Who are the early-season candidates for relegation?

Newly promoted Nottingham Forest moved off the bottom of the table with a win before the break, with Wolves and Southampton currently occupying the other two relegation places.

Leicester have picked up a few big wins, while West Ham, Everton and Leeds all find themselves within a few points of the bottom-three after a topsy-turvy start.

Below you will find the latest Premier League table.

Premier League table – Matchweek 16

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England vs France: How to watch live, stream link, team news


Match 59 of the 2022 World Cup features a pair of European heavyweights duking it out for a place in the semifinals when England faces France on Saturday.

Didier Deschamps’ France is bidding to become a back-to-back World Cup winner, but Gareth Southgate’s Three Lions are tournament-hardened and have shown their explosive nature three times this tournament.


France beat Poland 3-1 in its Round of 16 match while England overcame a dodgy start to pound Senegal 3-0.

Neither team can say its faced a test like this in the tournament, and this could be a fantastic fight in Qatar.

[ LIVE: World Cup 2022 schedule, how to watch, scores, hub ]

Here is everything you need for England vs France.

How to watch England vs France live, stream link and start time

Kick off: 2pm ET, Saturday, December 1
Stadium: Al Bayt Stadium, Al Khor
TV channels en Español: Telemundo
Streaming en Español: Peacock (all 64 matches)

Key storylines, players to watch closely

England will look to Harry Kane, though the question remains who will flank the Tottenham center forward. Marcus Rashford’s been very good but Bukayo Saka and Phil Foden got the starting spots against Senegal and it paid off for Southgate.

Kylian Mbappe has been borderline unstoppable and will test Harry Maguire, John Stones, and friends and Antoine Griezmann pulls the strings in behind and Aurelien Tchouameni continues to strengthen his reputation in the center of the pitch.

England quick facts

Current FIFA world ranking: 5
World Cup titles: 1 (1966)
World Cup appearances: 15
How they qualified: Qualified automatically from UEFA
Coach: Gareth Southgate
Key players: Harry Kane, Jude Bellingham, Jordan Pickford

France quick facts

Current FIFA world ranking: 4
World Cup titles: 2 (1998, 2018)
World Cup appearances: 15
How they qualified: Qualified automatically from UEFA (Won Group D)
Coach: Didier Deschamps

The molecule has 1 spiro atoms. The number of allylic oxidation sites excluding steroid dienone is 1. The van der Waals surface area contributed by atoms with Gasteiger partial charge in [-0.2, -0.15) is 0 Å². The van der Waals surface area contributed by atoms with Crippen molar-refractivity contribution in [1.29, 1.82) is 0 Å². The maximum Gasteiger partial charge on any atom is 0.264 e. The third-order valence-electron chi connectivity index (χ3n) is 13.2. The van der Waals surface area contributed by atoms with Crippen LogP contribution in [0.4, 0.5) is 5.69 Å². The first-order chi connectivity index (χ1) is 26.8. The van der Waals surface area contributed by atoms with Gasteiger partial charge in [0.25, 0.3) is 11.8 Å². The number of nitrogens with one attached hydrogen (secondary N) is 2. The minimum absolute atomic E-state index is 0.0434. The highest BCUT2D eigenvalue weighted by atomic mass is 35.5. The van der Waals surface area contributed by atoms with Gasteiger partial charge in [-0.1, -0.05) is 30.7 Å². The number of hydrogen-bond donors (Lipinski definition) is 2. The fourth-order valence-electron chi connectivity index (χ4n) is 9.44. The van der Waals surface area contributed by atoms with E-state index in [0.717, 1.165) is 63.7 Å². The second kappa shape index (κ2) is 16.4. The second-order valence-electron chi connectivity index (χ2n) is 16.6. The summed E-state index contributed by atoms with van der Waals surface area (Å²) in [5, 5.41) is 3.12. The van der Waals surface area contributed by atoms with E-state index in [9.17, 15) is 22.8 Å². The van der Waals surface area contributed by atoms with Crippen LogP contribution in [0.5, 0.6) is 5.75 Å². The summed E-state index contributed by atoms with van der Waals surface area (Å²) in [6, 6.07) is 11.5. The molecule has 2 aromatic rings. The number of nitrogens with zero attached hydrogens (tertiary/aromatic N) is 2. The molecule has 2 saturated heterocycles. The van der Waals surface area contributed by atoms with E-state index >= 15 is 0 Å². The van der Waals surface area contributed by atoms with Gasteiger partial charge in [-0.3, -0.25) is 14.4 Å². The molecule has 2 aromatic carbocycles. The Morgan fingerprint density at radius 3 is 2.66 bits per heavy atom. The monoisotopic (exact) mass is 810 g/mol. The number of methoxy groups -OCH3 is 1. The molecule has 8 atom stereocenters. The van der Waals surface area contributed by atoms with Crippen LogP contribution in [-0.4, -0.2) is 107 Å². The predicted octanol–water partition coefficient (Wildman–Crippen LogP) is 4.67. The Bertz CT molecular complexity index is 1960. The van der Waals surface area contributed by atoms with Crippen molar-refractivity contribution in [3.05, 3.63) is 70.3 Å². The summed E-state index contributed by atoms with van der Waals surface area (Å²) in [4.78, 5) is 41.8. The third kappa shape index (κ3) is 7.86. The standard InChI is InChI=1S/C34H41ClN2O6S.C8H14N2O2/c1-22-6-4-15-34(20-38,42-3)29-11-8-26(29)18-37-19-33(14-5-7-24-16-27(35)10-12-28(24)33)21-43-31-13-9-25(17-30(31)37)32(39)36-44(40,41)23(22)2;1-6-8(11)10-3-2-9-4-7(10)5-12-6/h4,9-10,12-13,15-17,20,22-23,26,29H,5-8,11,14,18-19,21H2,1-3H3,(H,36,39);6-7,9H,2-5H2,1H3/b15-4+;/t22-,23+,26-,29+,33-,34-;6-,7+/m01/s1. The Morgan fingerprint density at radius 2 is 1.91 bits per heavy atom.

Key players: Kylian Mbappe, Raphael Varane, Antoine Griezmann

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Croatia vs Brazil: How to watch live, stream link, team news


World Cup-savvy Croatia stands in the way of stylish Brazil’s pursuit of a sixth World Cup crown, and the pair promise a complex match-up on Friday in Al Rayyan.

Match 58 of the 2022 World Cup kicks off the quarterfinals as Neymar leads Tite’s star-studded CONMEBOL powers into a match against the 2018 runners-up.


Croatia got past Japan in penalties and will now dream of the two wins that could set it back in the final where France could again be waiting for a juicy rematch.

Croatia needed penalties to get past Japan in the Round of 16, while Brazil pasted South Korea 4-1.  Croatia has never beaten Brazil in four meetings, losing at the 2006 and 2014 World Cups.

[ LIVE: World Cup 2022 schedule, how to watch, scores, hub ]

Here is everything you need for Croatia vs Brazil.

How to watch Croatia vs Brazil live, stream link and start time

Kick off: 10am ET, Friday, December 9
Stadium: Education City Stadium, Al Rayyan
TV channels en Español: Telemundo
Streaming en Español: Peacock (all 64 matches)

Key storylines, players to watch closely

Croatia’s Dominik Livakovic was fantastic in penalties versus Japan to get here, but Luka Modric continues to do the things that get Croatia out of trouble and puts the opponents into heaps of it. Josko Gvardiola has arguably been the defender of the tournament, and the 20-year-old looks to test his mettle again against the Selecao.

Pick a Brazil player who’s failed to impress and you’ve achieved a mighty feat. Neymar’s been fantastic when healthy while RIcharlison is in serious pursuit of the Golden Boot. Alisson Becker flexed his muscles once or twice versus South Korea and figures to be busier as the competition continues to heat up in Qatar.

Croatia quick facts

Current FIFA world ranking: 12
World Cup titles: 0
World Cup appearances: 6
How they qualified: Qualified automatically from UEFA (1st place)
Coach: Zlatko Dalic
Key players: Luka Modric, Andrej Kramaric, Mateo Kovacic, Josko Gvardiol

Brazil quick facts

Current FIFA world ranking: 1
World Cup titles: 5 (1958, 1962, 1970, 1994, 2002)
World Cup appearances: 22
How they qualified: Qualified automatically from CONMEBOL (1st place)
Coach: Tite
Key players: Neymar, Thiago Silva, Casemiro, Alisson Becker

Follow @NicholasMendola